Jackie Lobban

University

University of New England

Place (Rank)

3rd Place

Year

2015

Introduction

Third place in 2015 was awarded to Jackie Lobban, who is a student at the University of New England. Ms Lobban was struck by differences between how she and her peers engage with democracy, and this provided the impetus for analysing the results of the Museum of Australian Democracy’s Power of 1 survey about voters’ attitudes to democracy, leading her to make recommendations for redressing younger voters’ disillusionment with the democratic process.

Essay

Democracy 2.0?

An Analysis of Young Australians’ Democratic Engagement and the Potential for a New Politics.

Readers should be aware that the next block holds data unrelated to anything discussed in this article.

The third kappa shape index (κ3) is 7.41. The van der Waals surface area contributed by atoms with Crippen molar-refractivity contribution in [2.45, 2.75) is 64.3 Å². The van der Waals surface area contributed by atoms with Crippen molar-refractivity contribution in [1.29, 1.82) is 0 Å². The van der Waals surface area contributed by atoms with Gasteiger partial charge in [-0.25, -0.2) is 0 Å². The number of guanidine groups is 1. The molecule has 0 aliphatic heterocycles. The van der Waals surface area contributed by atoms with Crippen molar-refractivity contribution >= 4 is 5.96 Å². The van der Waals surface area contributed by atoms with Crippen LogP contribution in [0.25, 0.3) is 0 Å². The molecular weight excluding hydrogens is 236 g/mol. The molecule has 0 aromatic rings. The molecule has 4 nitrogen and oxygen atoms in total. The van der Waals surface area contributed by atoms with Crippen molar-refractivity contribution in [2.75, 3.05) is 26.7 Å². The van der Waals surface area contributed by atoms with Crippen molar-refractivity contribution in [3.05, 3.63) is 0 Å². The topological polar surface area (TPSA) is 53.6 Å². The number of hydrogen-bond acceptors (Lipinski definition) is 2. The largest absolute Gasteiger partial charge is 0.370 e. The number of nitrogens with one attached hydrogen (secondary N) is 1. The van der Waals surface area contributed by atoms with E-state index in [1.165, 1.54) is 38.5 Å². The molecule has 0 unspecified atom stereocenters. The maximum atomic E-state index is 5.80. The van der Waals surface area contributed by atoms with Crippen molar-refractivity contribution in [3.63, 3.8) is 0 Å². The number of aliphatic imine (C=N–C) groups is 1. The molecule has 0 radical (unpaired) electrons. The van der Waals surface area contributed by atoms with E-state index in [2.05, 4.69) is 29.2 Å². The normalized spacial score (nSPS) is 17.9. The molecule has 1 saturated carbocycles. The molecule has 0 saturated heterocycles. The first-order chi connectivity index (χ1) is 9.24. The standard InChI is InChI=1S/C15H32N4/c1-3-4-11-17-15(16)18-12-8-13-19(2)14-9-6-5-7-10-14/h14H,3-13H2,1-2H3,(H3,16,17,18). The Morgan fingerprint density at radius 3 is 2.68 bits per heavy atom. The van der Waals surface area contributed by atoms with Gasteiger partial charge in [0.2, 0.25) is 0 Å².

In Australia, the principles and values of democracy are enshrined in the Constitution and are reflected in the nation’s parliamentary and governmental systems and their affiliated institutions and practices.[1] As a representative democracy rooted in the liberal democratic tradition, these structures serve to safeguard what former prime minister John Howard described as the “three pillars of… democratic life: a vigorous Parliamentary system… a strong, independent and incorruptible judiciary; and a free and sceptical media”.[2] In this way, democracy is a defining feature of Australian life which upholds the rights and responsibilities of citizens and those of their parliament and political representatives.[3] However, the Museum of Australian Democracy’s (MoAD’s) recent ‘The Power of One Voice’ survey has revealed that a growing number of young Australians have become increasingly disillusioned with the nation’s democratic system.[4] Although alarming, these findings are consistent with a wealth of research and scholarly literature regarding youth (dis)engagement with democratic processes.[5] By drawing on the findings of MoAD’s report, this article will aim to situate youth disillusionment with the democratic process in a larger socio-historical framework, analyse and discuss the conclusions which can be drawn from the report and use this to inform recommendations for future directions for redressing such citizens’ disillusionment by considering the potential for a new politics. In doing this, this article will aim to illustrate that, although eight hundred years have passed since the signing of the Magna Carta, democracy remains everybody’s business.[6]